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BARC Finding Money in Mattresses

The Ticker, June 27, 2014

Andy Gale a top a big old pile of big old mattresses.

Andy Gale a top a big old pile of big old mattresses.

by Lynn Geiger,

Instead of money under the mattress, one local businessman is betting on money being in it.

Andy Gale, who has built a successful nonprofit recycling operation out of many things most people consider garbage, is now taking mattress recycling to a whole new level.

This spring Gale purchased Michigan Mattress Recyclers of Gaylord with a vision to expand the service and to keep Bay Area Recycling for Charities (BARC) on its growth trajectory. It is the latest expansion for a company that started with just a pickup truck six years ago and is now leasing a 20,000 square-foot warehouse on Barlow and bringing all of its operations under one roof – now including thousands of used mattresses. 

“It’s time to merge all of our locations into one,” says Gale of the recent move.

That includes its recycling operation in Maple City, eRecovery Michigan (formerly TC eWaste, purchased Feb. ’14) at Chums Corner, its composting operation at the Grand Traverse Commons and now Michigan Matttress Recyclers (name change coming soon).

Gale founded BARC with little more than a conviction that much of the stuff filling dumpsters and landfills was a waste of good materials that could be repurposed – while diverting a portion of profits to local charities. BARC provides waste management/recycling services to both residential and commercial customers, as well as compostable products for events, businesses and households.

Recyclable materials are either sold to outside salvage companies, who then sell them into the post-consumer industrial market, or to the end users themselves.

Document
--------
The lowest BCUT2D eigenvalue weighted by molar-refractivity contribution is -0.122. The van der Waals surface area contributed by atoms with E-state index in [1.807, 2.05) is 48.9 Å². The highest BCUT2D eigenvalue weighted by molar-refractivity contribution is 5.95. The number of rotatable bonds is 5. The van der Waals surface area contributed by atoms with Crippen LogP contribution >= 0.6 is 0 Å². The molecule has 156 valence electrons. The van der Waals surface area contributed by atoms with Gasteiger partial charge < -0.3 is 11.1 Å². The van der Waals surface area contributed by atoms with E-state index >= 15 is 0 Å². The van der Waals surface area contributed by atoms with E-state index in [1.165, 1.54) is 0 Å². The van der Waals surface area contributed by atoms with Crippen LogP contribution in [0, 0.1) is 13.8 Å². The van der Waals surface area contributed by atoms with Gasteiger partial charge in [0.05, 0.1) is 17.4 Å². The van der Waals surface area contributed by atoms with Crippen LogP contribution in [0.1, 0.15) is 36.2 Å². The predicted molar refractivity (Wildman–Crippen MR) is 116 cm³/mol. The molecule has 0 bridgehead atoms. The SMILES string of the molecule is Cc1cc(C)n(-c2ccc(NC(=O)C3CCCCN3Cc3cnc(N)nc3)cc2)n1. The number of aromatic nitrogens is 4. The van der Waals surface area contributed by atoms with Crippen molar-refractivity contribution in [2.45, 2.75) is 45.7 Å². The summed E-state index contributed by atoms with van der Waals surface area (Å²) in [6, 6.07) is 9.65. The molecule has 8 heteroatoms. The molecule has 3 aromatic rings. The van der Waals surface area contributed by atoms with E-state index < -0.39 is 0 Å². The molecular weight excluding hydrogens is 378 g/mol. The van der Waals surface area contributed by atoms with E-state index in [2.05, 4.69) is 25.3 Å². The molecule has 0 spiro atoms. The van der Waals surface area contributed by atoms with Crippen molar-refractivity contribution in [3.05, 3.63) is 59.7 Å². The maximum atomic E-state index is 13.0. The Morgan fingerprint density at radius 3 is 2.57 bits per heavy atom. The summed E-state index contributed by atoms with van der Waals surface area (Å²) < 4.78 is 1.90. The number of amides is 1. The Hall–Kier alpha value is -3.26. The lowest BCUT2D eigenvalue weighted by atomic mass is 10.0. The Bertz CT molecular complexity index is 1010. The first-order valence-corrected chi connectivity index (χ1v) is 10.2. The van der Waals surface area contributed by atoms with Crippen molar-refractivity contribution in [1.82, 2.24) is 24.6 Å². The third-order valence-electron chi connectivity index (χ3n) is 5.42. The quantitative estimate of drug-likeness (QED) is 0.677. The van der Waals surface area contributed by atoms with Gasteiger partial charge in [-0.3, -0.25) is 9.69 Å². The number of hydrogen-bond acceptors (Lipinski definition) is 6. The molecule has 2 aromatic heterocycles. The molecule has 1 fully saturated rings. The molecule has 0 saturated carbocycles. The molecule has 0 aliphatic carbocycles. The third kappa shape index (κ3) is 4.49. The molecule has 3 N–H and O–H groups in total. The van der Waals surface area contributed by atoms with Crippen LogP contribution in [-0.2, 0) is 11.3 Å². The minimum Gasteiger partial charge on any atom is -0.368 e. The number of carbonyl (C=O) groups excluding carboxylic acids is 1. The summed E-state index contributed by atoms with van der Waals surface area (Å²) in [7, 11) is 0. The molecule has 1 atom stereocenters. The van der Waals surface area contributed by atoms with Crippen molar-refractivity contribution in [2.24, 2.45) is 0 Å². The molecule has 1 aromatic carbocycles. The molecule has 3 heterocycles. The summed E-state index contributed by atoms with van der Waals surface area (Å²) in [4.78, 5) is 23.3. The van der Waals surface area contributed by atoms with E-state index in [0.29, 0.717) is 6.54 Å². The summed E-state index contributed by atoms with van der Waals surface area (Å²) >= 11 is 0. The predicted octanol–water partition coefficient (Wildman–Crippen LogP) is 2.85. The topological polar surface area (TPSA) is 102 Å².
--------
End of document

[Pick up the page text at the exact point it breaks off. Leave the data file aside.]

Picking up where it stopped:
“We see a pretty good future,” says Gale, of the opportunities for selling mattress components. “It’s good for BARC,” which has nearly doubled its workforce to 17 since January and expects to add several more employees in the coming months.

While there are many mattress “renovators” in the marketplace – companies that put a new cover on an old mattress and resell – businesses that actually recycle the components are few and far between.

“No one in Michigan is doing it at this level,” says Rick Chelotti, who started the company as a retail spinoff of his Sleep Shop store in Gaylord in 2011. Right now, 450 mattresses are coming in per week on the commercial side with plans to work out more relationships with local mattress providers.

While some states (on the East and West coasts) have laws against landfilling mattresses, Michigan does not. As such, his main competition is landfills, along with mattress “renovators.”

When a mattress arrives at the warehouse, it is dismantled by hand and broken down to its basic components, explains Gale. In addition to steel and wood, six different fabrics – cotton, poly, shoddy, Dacron, the cover and coconut coir – are sorted, baled and ready to be sold. BARC is selling the covers and poly fabric to a Pennsylvania company that turns it into carpet padding. Cotton is shipped down south to cotton producers; markets are being explored for the coconut coir – possibly for sheet composting –and the shoddy. One idea Gale has for the shoddy blankets is for use by moving companies.

“There are people out there who will buy almost anything … you just have to find them,” says Gale.

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